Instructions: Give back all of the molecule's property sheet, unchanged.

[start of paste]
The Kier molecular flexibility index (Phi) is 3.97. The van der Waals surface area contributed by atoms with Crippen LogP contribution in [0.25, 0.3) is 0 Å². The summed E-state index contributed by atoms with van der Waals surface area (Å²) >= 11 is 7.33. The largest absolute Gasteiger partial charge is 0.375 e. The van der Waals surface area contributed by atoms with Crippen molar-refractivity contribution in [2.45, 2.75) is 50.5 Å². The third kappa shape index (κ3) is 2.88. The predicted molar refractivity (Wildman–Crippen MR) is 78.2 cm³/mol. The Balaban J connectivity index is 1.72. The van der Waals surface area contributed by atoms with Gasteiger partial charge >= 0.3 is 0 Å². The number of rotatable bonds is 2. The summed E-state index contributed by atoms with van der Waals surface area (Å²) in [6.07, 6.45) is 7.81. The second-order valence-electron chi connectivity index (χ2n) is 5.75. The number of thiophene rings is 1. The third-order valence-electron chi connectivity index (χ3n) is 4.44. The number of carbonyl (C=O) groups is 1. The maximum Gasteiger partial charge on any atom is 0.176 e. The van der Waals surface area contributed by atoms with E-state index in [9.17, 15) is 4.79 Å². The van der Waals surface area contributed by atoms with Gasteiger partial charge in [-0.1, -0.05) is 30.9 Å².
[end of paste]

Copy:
The Kier molecular flexibility index (Phi) is 3.97. The van der Waals surface area contributed by atoms with Crippen LogP contribution in [0.25, 0.3) is 0 Å². The summed E-state index contributed by atoms with van der Waals surface area (Å²) >= 11 is 7.33. The largest absolute Gasteiger partial charge is 0.375 e. The van der Waals surface area contributed by atoms with Crippen molar-refractivity contribution in [2.45, 2.75) is 50.5 Å². The third kappa shape index (κ3) is 2.88. The predicted molar refractivity (Wildman–Crippen MR) is 78.2 cm³/mol. The Balaban J connectivity index is 1.72. The van der Waals surface area contributed by atoms with Gasteiger partial charge >= 0.3 is 0 Å². The number of rotatable bonds is 2. The summed E-state index contributed by atoms with van der Waals surface area (Å²) in [6.07, 6.45) is 7.81. The second-order valence-electron chi connectivity index (χ2n) is 5.75. The number of thiophene rings is 1. The third-order valence-electron chi connectivity index (χ3n) is 4.44. The number of carbonyl (C=O) groups is 1. The maximum Gasteiger partial charge on any atom is 0.176 e. The van der Waals surface area contributed by atoms with E-state index in [9.17, 15) is 4.79 Å². The van der Waals surface area contributed by atoms with Gasteiger partial charge in [-0.1, -0.05) is 30.9 Å².